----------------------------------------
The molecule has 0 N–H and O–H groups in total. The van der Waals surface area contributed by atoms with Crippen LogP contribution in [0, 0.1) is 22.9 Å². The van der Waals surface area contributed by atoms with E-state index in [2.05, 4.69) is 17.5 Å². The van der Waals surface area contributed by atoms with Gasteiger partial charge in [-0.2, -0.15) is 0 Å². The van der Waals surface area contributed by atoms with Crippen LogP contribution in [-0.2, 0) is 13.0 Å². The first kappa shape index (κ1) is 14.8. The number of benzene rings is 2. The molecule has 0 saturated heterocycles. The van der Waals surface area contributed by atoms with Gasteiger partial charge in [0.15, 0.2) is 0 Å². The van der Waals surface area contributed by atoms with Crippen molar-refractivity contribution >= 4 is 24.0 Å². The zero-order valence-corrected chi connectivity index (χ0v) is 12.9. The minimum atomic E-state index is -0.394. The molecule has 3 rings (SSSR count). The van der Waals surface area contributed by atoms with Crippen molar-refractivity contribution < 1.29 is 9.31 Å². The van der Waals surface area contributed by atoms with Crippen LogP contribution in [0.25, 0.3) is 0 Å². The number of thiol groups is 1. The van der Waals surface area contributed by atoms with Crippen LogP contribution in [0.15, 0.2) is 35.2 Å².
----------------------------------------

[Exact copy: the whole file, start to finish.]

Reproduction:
The molecule has 0 N–H and O–H groups in total. The van der Waals surface area contributed by atoms with Crippen LogP contribution in [0, 0.1) is 22.9 Å². The van der Waals surface area contributed by atoms with E-state index in [2.05, 4.69) is 17.5 Å². The van der Waals surface area contributed by atoms with Gasteiger partial charge in [-0.2, -0.15) is 0 Å². The van der Waals surface area contributed by atoms with Crippen LogP contribution in [-0.2, 0) is 13.0 Å². The first kappa shape index (κ1) is 14.8. The number of benzene rings is 2. The molecule has 0 saturated heterocycles. The van der Waals surface area contributed by atoms with Gasteiger partial charge in [0.15, 0.2) is 0 Å². The van der Waals surface area contributed by atoms with Crippen molar-refractivity contribution >= 4 is 24.0 Å². The zero-order valence-corrected chi connectivity index (χ0v) is 12.9. The minimum atomic E-state index is -0.394. The molecule has 3 rings (SSSR count). The van der Waals surface area contributed by atoms with Crippen molar-refractivity contribution < 1.29 is 9.31 Å². The van der Waals surface area contributed by atoms with Crippen LogP contribution in [0.25, 0.3) is 0 Å². The number of thiol groups is 1. The van der Waals surface area contributed by atoms with Crippen LogP contribution in [0.15, 0.2) is 35.2 Å².